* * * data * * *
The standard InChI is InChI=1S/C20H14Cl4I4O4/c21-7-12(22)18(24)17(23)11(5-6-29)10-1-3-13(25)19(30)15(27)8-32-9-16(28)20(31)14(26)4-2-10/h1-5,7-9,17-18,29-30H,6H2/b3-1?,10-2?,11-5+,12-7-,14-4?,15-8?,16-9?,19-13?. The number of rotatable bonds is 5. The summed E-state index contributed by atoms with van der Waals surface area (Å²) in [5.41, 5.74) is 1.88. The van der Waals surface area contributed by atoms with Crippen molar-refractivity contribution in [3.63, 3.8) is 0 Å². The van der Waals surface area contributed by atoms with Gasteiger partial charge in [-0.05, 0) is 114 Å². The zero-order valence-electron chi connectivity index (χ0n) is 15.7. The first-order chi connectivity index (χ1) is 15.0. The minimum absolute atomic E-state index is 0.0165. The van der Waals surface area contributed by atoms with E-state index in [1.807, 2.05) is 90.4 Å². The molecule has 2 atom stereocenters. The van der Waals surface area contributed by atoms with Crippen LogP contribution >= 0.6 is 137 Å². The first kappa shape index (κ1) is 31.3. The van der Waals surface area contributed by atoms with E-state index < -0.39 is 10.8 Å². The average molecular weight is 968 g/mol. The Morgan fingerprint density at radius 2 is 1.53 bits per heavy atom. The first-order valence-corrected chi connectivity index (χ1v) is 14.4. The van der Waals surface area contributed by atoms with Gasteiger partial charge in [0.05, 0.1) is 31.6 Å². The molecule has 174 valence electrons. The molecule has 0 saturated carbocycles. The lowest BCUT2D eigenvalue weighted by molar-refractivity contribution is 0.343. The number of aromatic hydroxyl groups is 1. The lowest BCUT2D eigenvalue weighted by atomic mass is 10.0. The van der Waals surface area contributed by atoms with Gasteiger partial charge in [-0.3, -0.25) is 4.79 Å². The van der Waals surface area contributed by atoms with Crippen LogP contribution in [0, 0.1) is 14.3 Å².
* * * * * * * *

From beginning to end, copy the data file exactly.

The standard InChI is InChI=1S/C20H14Cl4I4O4/c21-7-12(22)18(24)17(23)11(5-6-29)10-1-3-13(25)19(30)15(27)8-32-9-16(28)20(31)14(26)4-2-10/h1-5,7-9,17-18,29-30H,6H2/b3-1?,10-2?,11-5+,12-7-,14-4?,15-8?,16-9?,19-13?. The number of rotatable bonds is 5. The summed E-state index contributed by atoms with van der Waals surface area (Å²) in [5.41, 5.74) is 1.88. The van der Waals surface area contributed by atoms with Crippen molar-refractivity contribution in [3.63, 3.8) is 0 Å². The van der Waals surface area contributed by atoms with Gasteiger partial charge in [-0.05, 0) is 114 Å². The zero-order valence-electron chi connectivity index (χ0n) is 15.7. The first-order chi connectivity index (χ1) is 15.0. The minimum absolute atomic E-state index is 0.0165. The van der Waals surface area contributed by atoms with E-state index in [1.807, 2.05) is 90.4 Å². The molecule has 2 atom stereocenters. The van der Waals surface area contributed by atoms with Crippen LogP contribution >= 0.6 is 137 Å². The first kappa shape index (κ1) is 31.3. The van der Waals surface area contributed by atoms with E-state index < -0.39 is 10.8 Å². The average molecular weight is 968 g/mol. The Morgan fingerprint density at radius 2 is 1.53 bits per heavy atom. The first-order valence-corrected chi connectivity index (χ1v) is 14.4. The van der Waals surface area contributed by atoms with Gasteiger partial charge in [0.05, 0.1) is 31.6 Å². The molecule has 174 valence electrons. The molecule has 0 saturated carbocycles. The lowest BCUT2D eigenvalue weighted by molar-refractivity contribution is 0.343. The number of aromatic hydroxyl groups is 1. The lowest BCUT2D eigenvalue weighted by atomic mass is 10.0. The van der Waals surface area contributed by atoms with Gasteiger partial charge in [-0.3, -0.25) is 4.79 Å². The van der Waals surface area contributed by atoms with Crippen LogP contribution in [0, 0.1) is 14.3 Å².